Martins, S., Sim-Sim, M. & Stech, M. (2021) The Macaronesian endemic moss Andoa berthelotiana (Myuriaceae, Bryophyta): Phylogenetic relationships and cryptic speciation.Nova Hedwigia, 112(3-4), 335-357. DOI:10.1127/nova_hedwigia/2021/0629 (IF2021 1,254; Q3 Plant Sciences)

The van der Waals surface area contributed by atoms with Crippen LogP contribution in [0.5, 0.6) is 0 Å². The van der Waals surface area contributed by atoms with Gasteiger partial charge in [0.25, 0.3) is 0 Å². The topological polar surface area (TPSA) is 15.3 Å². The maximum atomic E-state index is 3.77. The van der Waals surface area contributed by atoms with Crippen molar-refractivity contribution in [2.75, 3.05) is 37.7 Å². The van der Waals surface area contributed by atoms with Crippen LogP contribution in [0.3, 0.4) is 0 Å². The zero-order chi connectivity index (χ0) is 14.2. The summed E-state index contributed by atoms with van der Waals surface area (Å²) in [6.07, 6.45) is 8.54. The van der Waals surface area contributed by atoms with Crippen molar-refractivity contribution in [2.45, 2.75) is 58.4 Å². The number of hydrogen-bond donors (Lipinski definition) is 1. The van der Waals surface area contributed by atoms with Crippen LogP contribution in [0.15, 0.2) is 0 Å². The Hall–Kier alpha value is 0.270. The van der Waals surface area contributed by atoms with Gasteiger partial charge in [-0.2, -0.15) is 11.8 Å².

The Macaronesian endemic pleurocarpous moss species Andoa berthelotiana occurs in the Madeira, Azores and Canary Islands archipelagos. It has a checkered taxonomic history with placements in different genera or, as monospecific genus Andoa, in different families, most frequently in the Hypnaceae. Earlier molecular phylogenetic analyses indicated a close relationship of Andoa with Ctenidium, Hyocomium and Myurium in a clade corresponding to Myuriaceae, which was supported in the present study based on a larger sampling and markers from all three genomes (chloroplast trnL-trnF, nuclear ribosomal ITS and mitochondrial nad5). Haplotype networks of the nad5 and ITS sequences as well as AFLP fingerprinting data revealed the existence of two intraspecific lineages in Andoa berthelotiana, one occurring in Madeira and the Canary Islands and the other in the Azores. The trnL-trnF haplotype network contradicts this geographic pattern, however, the position of the two mutations differentiating the trnL-trnF haplotypes suggests that they may not be phylogenetically informative. A detailed morphological analysis of plants from the Azores and Madeira indicates the existence of distinguishing characters that correspond with the two molecular lineages. However, the considerable morphological overlap observed would hamper the identification of specimens if both lineages were formally described as separate taxa. We therefore suggest treating the two lineages of Andoa as semi-cryptic species.